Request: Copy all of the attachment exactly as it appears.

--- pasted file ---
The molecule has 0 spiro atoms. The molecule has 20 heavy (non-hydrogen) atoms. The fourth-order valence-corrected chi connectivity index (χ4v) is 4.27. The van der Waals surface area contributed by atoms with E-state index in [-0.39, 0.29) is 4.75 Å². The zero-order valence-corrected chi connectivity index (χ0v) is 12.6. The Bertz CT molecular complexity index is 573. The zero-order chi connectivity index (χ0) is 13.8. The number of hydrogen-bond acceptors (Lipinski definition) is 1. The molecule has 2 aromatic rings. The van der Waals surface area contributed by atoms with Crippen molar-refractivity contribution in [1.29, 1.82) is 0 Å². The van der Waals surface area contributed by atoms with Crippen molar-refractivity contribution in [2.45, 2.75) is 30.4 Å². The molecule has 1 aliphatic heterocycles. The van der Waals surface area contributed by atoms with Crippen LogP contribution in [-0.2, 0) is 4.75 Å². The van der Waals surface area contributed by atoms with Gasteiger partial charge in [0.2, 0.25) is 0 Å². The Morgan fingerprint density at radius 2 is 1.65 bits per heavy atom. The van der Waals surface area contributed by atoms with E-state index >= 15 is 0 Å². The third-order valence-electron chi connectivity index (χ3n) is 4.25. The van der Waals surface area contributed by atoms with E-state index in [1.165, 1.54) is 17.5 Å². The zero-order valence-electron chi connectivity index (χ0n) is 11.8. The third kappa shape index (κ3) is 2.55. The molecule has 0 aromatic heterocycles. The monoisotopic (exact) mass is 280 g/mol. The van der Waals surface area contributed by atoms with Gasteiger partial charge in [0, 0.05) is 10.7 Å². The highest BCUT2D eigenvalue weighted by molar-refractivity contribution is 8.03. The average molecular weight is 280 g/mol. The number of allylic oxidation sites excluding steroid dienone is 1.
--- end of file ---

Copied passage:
The molecule has 0 spiro atoms. The molecule has 20 heavy (non-hydrogen) atoms. The fourth-order valence-corrected chi connectivity index (χ4v) is 4.27. The van der Waals surface area contributed by atoms with E-state index in [-0.39, 0.29) is 4.75 Å². The zero-order valence-corrected chi connectivity index (χ0v) is 12.6. The Bertz CT molecular complexity index is 573. The zero-order chi connectivity index (χ0) is 13.8. The number of hydrogen-bond acceptors (Lipinski definition) is 1. The molecule has 2 aromatic rings. The van der Waals surface area contributed by atoms with Crippen molar-refractivity contribution in [1.29, 1.82) is 0 Å². The van der Waals surface area contributed by atoms with Crippen molar-refractivity contribution in [2.45, 2.75) is 30.4 Å². The molecule has 1 aliphatic heterocycles. The van der Waals surface area contributed by atoms with Crippen LogP contribution in [-0.2, 0) is 4.75 Å². The van der Waals surface area contributed by atoms with Gasteiger partial charge in [0.2, 0.25) is 0 Å². The Morgan fingerprint density at radius 2 is 1.65 bits per heavy atom. The van der Waals surface area contributed by atoms with E-state index >= 15 is 0 Å². The third-order valence-electron chi connectivity index (χ3n) is 4.25. The van der Waals surface area contributed by atoms with E-state index in [1.165, 1.54) is 17.5 Å². The zero-order valence-electron chi connectivity index (χ0n) is 11.8. The third kappa shape index (κ3) is 2.55. The molecule has 0 aromatic heterocycles. The monoisotopic (exact) mass is 280 g/mol. The van der Waals surface area contributed by atoms with Gasteiger partial charge in [0, 0.05) is 10.7 Å². The highest BCUT2D eigenvalue weighted by molar-refractivity contribution is 8.03. The average molecular weight is 280 g/mol. The number of allylic oxidation sites excluding steroid dienone is 1.